August 18, 2007 1:00 PM PDT

A trip down computer memory lane

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A correction was made to this story. Read below for details.

Not everything in the collection represents computer successes. In fact, the DigiBarn features some notable failures, such as an Apple III. Damer explained that he had gotten the machine from Apple's legal department when Jobs was trying to throw away a lot of old equipment, including everything with the company's rainbow logo.

Not everything in the collection is Apple, though. There's also an original, 1981 Osborne I--one of the first computers my father ever owned, a giant suitcase-size portable computer--and a Kaypro II, which helped kill the Osborne due to its smaller, sleeker design.

And then, perhaps the most important development, or at least most influential, in the PC revolution: the IBM 5150, better known as the IBM PC. This was the first IBM computer to run Microsoft DOS and became the inspiration for millions upon millions of clone computers, most of which ran Microsoft operating systems.

"The reason why the modern world exists," Damer suggested, "is because of this box, the IBM PC, because everything could be cloned. Everyone talks about the Mac, but this had much more influence."

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Video: Computer history, in a barn
Take a tour of a computer museum and meet Altair, Cray, Xerox Alto and the iPod's great grandpa.

The open architecture of the IBM PC was the major reason why it became the dominant computer platform of the 1980s. At Apple, meanwhile, Jobs and Wozniak had competing visions: Wozniak wanted to pursue an open architecture, while Jobs insisted on a closed one. We know which way the company went, of course.

In fact, with the early Macs, you needed a "Mac Cracker," a funky metal device that looks something like a book stand, to open the machine. It would void the warranty, but plenty of hackers did it anyway, looking for ways to modify their new computers.

iPod ancestor
Perhaps the oddest item in the museum's collection is another Apple piece, though certainly not something that was ever intended for production. It is a giant briefcase inside of which early Apple employee Daniel Kottke built, in 1980, what was essentially an early Mac prototype and which also was a portable music player.

Kottke would take the case around to bars and play music on it, Damer explained, adding that, "This is the ancestor of the iPod."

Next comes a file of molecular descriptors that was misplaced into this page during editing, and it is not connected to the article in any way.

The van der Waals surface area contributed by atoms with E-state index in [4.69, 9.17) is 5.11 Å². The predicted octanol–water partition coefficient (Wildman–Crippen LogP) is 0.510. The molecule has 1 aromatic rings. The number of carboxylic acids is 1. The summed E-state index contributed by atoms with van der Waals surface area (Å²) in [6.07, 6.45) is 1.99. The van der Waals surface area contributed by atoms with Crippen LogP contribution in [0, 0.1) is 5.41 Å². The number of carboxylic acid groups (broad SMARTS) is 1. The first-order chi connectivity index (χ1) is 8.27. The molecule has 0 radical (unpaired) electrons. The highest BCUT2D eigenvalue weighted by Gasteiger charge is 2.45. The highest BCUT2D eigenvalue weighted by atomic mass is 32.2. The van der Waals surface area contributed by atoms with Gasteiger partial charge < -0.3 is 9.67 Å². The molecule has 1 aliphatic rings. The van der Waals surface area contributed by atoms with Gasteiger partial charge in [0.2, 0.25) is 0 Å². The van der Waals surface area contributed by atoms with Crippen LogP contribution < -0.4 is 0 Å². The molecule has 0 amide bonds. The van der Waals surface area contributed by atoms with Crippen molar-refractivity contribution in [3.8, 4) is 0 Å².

Upstairs, we next visited the "Workstation Wallow," a collection anchored by several old Xerox computers, including what may be one of the most influential machines, ever, the Xerox Alto.

Damer said the machine--"the experimental test bed"--was the first computer to use a mouse, a graphical user interface, WYSIWYG displays, laser printers and more.

"You name it, everything happened on the Alto," Damer said.

Xerox then tried commercializing the Alto with the Xerox Star in 1981, but since the machine cost $13,000, it was really left to Apple and others to mass-market the concepts that came from the Alto and the Star.

For me, things started to get extremely nostalgic at this point, as we came into a room with original Atari Pong machines, as well as an Atari 400 and the Commodore 64, my second computer.

Damer pointed to the Atari 400, which used sturdy cartridges as a storage medium, and joked, "This is the computer that will (still work) in a thousand years when nothing else will. Aliens will come and turn it on and play Space Invaders."

One room over, however, was my first computer, the Commodore Vic-20, a 2K masterpiece on which a friend of mine and I would sit and write incredible programs in BASIC to do things like ask you your name and then print it on the screen an infinite number of times.

Another interesting section was the museum's "OS Wars" display, where Damer has collected most of the editions of Windows, including Windows 1.0, a bare-bones version of the operating system which clearly was based on the Mac OS.

The museum has much more, of course, including a Cray-1 and a Cray Q2, dozens more Macs and old PCs.

But what DigiBarn is really about, said Damer and Lundell, is sharing the histories of the people behind the computers, "because they're dying and no one's talking to them."

And Damer should know. He is intimately connected throughout Silicon Valley and, in fact, many of the pieces in the collection were personally donated by this luminary or that.

Later this year, for example, the museum will be coordinating the restoration of a LINC, a 1962 machine that might be the first personal computer.

"That's why we're doing (the LINC project)," Damer said. "Those guys (who created it and used it) are all alive, and if we don't get their stories...they'll be gone."


Correction: This article misidentified when the Osborne computer and Daniel Kottke's portable music player were created.

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As an old Vic-20 user, I'm surprised at your slip about the PET; the 20 also had BASIC in ROM. Where else?